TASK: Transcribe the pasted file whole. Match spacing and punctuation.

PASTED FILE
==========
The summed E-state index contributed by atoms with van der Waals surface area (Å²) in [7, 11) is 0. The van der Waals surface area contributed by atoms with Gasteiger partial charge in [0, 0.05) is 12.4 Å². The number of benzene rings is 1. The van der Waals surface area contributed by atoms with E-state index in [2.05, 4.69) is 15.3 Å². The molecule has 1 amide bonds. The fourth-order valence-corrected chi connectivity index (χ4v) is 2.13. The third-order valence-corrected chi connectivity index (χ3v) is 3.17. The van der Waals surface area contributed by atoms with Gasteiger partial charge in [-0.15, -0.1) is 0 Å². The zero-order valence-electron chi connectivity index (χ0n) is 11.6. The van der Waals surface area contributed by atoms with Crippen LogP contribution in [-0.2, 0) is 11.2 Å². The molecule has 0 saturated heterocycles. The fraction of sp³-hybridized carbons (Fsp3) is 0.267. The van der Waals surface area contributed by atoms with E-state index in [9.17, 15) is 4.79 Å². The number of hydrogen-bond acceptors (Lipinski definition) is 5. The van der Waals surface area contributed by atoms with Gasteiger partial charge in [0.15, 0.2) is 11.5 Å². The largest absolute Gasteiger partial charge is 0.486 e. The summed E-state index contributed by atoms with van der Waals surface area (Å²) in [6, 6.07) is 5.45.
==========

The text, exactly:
The summed E-state index contributed by atoms with van der Waals surface area (Å²) in [7, 11) is 0. The van der Waals surface area contributed by atoms with Gasteiger partial charge in [0, 0.05) is 12.4 Å². The number of benzene rings is 1. The van der Waals surface area contributed by atoms with E-state index in [2.05, 4.69) is 15.3 Å². The molecule has 1 amide bonds. The fourth-order valence-corrected chi connectivity index (χ4v) is 2.13. The third-order valence-corrected chi connectivity index (χ3v) is 3.17. The van der Waals surface area contributed by atoms with Gasteiger partial charge in [-0.15, -0.1) is 0 Å². The zero-order valence-electron chi connectivity index (χ0n) is 11.6. The van der Waals surface area contributed by atoms with Crippen LogP contribution in [-0.2, 0) is 11.2 Å². The molecule has 0 saturated heterocycles. The fraction of sp³-hybridized carbons (Fsp3) is 0.267. The van der Waals surface area contributed by atoms with E-state index in [9.17, 15) is 4.79 Å². The number of hydrogen-bond acceptors (Lipinski definition) is 5. The van der Waals surface area contributed by atoms with Gasteiger partial charge in [0.15, 0.2) is 11.5 Å². The largest absolute Gasteiger partial charge is 0.486 e. The summed E-state index contributed by atoms with van der Waals surface area (Å²) in [6, 6.07) is 5.45.